A few questions that may be relevant?
What transmission do you and all the other owners have, I assume this problem only manifests itself with manual transmission cars?
Also explain what gear you are typically in and what speed the car is typically traveling?
I will relate a situation that I fought with on a very different BMW without a DISA for some time. I spent an awful lot of money and time on the issue to find out there was a big problem with the timing maps for the car. I believe these may have been tweaked timing maps, but not 100% sure if they were bone stock. Note my car has a 6 speed manual transmission.
What I found was between 1500-3000 RPM there was a chuggle, misfire to stutter as you mention. There were NEVER any misfire codes and as soon as the engine spun past 3k RPM problem was GONE.
So if you were driving spirited where you spun the motor up in 1st gear and kept on getting into it, the engine was ALWAYS above 3k RPM and you would never experience the problem.
But it you were tooling around town and eased into the throttle and maybe had a light incline you would experience this chuggle. Down shift 1 gear, engine is above 3k RPM, problem gone, however, if you continued to lay into the throttle the chuggle/bucking would get worse as you approached 2800-3000 RPM. Car would actually loose power.
I was able to find a specific road with a minor incline where I could literally force the problem to occur and occur bad if I was lugging the engine a bit in say 5-6th gear around 2200 RPM.
I finally figured out the issue using a cheap, generic $30 OBD program and I was able to record the ignition timing. The ignition timing was retarding to as low a -5 degrees Before Top Dead Center. This is actually about as low as the timing would go and is really a fail safe value that was used.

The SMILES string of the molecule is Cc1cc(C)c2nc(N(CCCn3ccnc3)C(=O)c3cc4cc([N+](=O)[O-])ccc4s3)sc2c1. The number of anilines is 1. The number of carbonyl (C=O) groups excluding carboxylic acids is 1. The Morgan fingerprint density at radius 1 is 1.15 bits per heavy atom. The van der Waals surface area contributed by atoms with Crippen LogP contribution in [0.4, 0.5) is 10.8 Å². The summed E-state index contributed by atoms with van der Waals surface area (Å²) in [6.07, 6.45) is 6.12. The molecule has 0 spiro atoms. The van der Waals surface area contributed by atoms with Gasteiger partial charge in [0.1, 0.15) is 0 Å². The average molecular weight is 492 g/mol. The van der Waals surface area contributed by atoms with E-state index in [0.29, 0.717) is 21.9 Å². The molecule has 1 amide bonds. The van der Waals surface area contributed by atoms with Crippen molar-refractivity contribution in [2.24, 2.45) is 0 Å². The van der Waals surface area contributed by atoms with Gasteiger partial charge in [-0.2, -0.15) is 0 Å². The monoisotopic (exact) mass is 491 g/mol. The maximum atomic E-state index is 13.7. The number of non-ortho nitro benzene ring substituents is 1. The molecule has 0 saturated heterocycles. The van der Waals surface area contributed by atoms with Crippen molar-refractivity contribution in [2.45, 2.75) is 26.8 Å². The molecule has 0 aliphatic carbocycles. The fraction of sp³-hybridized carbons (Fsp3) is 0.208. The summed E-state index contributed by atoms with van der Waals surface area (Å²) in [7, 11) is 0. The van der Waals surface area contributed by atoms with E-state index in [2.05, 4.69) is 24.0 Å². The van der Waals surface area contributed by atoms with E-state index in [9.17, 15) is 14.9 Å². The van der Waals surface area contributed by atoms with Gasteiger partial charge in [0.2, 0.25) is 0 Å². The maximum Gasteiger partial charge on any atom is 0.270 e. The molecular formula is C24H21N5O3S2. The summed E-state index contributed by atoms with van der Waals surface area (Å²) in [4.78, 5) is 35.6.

The chuggle/misfiring/shuddering I was feeling was not a misfire at all, it was the DME jumping between timing maps reducing power and then when the timing jumps at times as much as 20+ degrees, these were actually power pulses I was feeling when the timing is advancing back from a heavily retarded state.
It was not the DME registering knock sensors and retarding the timing as the knock sensors will only take about 5-6 degrees of timing away, not as I was seeing at times as much as 25-30 degrees of ignition timing being removed. If you take 25-30 degrees of timing advance away in a single instance, you will the engines ability to produce power and it is VERY noticeable.
Very long story short, my issue was resolved with a different DME tune, but it was not a BMW DME tune as I cannot run a stock BMW tune in the car I had issues with.
I speculate to some extent that what I was suffering from was a bad BMW timing map that may have been slightly altered by a tuner at one point that made the issue much worse and more noticeable??
My current tune also cleaned up a lot of other issue like coast down fuel cut off and 2nd gear throttle sensitivity.
My suggestion is to map out your engine RPM, Throttle Position, Ignition Timing and Coolant temp, go for a drive and see if you can catch your problem with the software. If your ignition timing is jumping around a lot, you then need to figure out if you have a bad timing map or a leaning problem causing the knock sensors to retard the timing. But timing retarding should not be really noticeable under most circumstances.
This may not be your issue, but is an easy issue to check and rule either in or out as a culprit.